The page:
ORM's and Locking (Part 2)

by coatta 2/3/2009 9:15:00 PM

Back in January I wrote about some of my initial experiences with ORM's and deadlocks. By explicitly marking each transaction as being either read or write we were able to solve a large number of deadlocks that cropped up in our initial testing. In fact, that tactic was good enough to take the system live. Even with people accessing the system on a regular basis we did not see any deadlocks. This lulled me into a false sense of security that I wouldn't have to think about deadlocks any more. In hindsight I can't imagine why I thought this -- self-delusion rears its ugly head again.

Anyhow, after a while we got around to stress testing the system; pushing one or two orders of magnitude more data through the system than was typical. Once again the deadlocks started cropping up. To make this part of the story short, it finally occurred to me that all the usual sorts of deadlocks that I had grown to love when programming directly with locks were just as possible in an ORM-based system with the locking done by the database. Locks acquired in the wrong order, read locks acquired when write locks should have been, etc.

But even though the issues are fundamentally the same, the experience is quite different. There are a number of reasons for this:

  1. The database has much nicer tools for dealing with deadlocks. In the first place, it doesn't actually deadlock, it notices that a deadlock exists and aborts one of the transactions. Second, it has very nice tools that identify the exact cause of the deadlock (at least SQL Server does, I assume other DB's do too) - that is, it will identify the resources in conflict, the cycle of resources held/requested that created the deadlock, and the statements associated with the resource requests.
  2. To compensate for this somewhat, the connection between your code and the underlying SQL is indirect. The ORM is responsible for generating the SQL statements that the DB executes, and its not always obvious which SQL statements are associated with particular operations in the code. Not only does one have to have a good grasp of the underlying mapping of objects to the DB, its also necessary to understand how the ORM moves data back and forth between the objects in memory and the DB.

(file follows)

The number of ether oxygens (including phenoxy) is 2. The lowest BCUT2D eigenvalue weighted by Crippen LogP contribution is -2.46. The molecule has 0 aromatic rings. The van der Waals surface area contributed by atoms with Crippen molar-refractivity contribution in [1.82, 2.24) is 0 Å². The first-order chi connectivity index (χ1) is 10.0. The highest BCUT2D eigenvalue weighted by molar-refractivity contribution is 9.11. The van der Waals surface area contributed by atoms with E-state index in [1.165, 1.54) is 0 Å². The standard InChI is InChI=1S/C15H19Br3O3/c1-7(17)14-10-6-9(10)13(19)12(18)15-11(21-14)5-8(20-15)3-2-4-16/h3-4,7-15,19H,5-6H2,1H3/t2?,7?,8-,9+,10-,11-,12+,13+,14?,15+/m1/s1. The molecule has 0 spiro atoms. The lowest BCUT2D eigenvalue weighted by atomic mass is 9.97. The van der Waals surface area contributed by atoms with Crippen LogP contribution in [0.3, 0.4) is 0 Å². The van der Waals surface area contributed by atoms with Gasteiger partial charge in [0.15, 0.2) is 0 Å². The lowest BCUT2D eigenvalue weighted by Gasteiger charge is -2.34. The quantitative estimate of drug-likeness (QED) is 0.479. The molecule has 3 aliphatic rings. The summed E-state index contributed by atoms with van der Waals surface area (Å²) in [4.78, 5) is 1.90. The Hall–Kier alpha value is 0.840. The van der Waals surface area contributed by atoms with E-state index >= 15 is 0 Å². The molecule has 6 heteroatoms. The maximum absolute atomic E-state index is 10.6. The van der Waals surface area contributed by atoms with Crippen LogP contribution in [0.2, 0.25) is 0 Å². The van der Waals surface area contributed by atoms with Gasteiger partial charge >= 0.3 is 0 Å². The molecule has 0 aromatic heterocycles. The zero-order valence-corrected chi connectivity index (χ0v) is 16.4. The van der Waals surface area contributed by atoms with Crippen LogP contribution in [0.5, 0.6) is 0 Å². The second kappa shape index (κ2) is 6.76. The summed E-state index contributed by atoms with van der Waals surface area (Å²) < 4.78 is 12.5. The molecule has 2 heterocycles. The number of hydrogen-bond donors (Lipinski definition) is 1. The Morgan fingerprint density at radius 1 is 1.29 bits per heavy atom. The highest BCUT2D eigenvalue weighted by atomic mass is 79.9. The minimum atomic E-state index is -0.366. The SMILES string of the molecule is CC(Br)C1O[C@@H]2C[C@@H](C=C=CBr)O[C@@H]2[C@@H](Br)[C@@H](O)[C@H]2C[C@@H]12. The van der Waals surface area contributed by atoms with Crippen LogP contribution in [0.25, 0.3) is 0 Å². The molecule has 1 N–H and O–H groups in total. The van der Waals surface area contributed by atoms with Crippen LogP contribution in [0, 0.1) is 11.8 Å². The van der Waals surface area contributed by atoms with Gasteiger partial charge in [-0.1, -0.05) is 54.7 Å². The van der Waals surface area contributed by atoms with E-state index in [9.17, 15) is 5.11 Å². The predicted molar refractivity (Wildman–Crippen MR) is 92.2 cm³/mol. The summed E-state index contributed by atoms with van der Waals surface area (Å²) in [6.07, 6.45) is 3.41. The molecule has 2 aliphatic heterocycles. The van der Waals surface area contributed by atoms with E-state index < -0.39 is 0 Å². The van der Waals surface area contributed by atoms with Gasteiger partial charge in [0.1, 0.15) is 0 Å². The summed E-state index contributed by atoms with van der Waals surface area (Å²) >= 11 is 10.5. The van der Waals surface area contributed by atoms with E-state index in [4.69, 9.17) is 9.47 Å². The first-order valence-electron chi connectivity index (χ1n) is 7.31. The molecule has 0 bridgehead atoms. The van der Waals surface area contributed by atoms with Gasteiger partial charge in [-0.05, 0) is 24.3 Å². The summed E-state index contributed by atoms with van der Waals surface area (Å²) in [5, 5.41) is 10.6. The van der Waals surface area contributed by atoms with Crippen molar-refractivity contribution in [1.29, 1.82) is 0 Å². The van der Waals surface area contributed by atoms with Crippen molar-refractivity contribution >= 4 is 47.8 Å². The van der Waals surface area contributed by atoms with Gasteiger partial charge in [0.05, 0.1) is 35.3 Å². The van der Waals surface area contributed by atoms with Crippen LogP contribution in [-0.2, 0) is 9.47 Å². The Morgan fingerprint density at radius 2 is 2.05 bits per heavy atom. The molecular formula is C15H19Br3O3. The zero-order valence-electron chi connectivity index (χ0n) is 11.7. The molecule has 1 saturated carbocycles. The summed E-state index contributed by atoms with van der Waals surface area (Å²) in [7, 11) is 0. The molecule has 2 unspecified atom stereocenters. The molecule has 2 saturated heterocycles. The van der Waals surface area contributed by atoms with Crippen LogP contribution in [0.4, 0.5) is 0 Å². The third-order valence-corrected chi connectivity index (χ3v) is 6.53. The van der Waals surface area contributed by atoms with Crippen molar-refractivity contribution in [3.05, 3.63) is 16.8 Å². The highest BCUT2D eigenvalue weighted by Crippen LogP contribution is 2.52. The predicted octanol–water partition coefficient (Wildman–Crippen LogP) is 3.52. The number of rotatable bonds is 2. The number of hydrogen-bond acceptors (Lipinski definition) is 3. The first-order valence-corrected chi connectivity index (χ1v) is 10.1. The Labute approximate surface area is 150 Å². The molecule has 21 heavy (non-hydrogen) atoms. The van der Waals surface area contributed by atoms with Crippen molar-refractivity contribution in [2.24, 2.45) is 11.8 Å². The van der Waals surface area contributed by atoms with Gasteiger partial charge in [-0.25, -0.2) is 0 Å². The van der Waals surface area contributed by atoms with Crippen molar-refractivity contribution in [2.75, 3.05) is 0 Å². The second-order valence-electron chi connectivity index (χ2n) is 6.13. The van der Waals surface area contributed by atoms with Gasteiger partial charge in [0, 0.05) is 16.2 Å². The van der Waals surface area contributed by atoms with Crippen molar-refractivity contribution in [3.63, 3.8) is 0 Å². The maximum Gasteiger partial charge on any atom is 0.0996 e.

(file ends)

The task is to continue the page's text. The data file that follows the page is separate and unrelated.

3. An extension of this last point is that the ORM can make it hard to resolve some locking issues. For example, the particular version of NHibernate that we are using always uses read locks when it is pulling in collection data. This is done implicitly as part of loading an object and there isn't a way to force it to use an update lock which is necessary if elements of the collection are written to later in the transaction. Similarly, if you're working directly with locks a fairly common technique to decrease contention is to release locks before the end of a transaction when that doesn't compromise serializability -- a technique that may not be available to you with your ORM.

Overall, I find the experience with the ORM to be positive in the balance. Its certainly made it easier for us to program without thinking explicitly about locking most of the time. But as with any layer of abstraction, it tends to complicate things when things get complicated :-)


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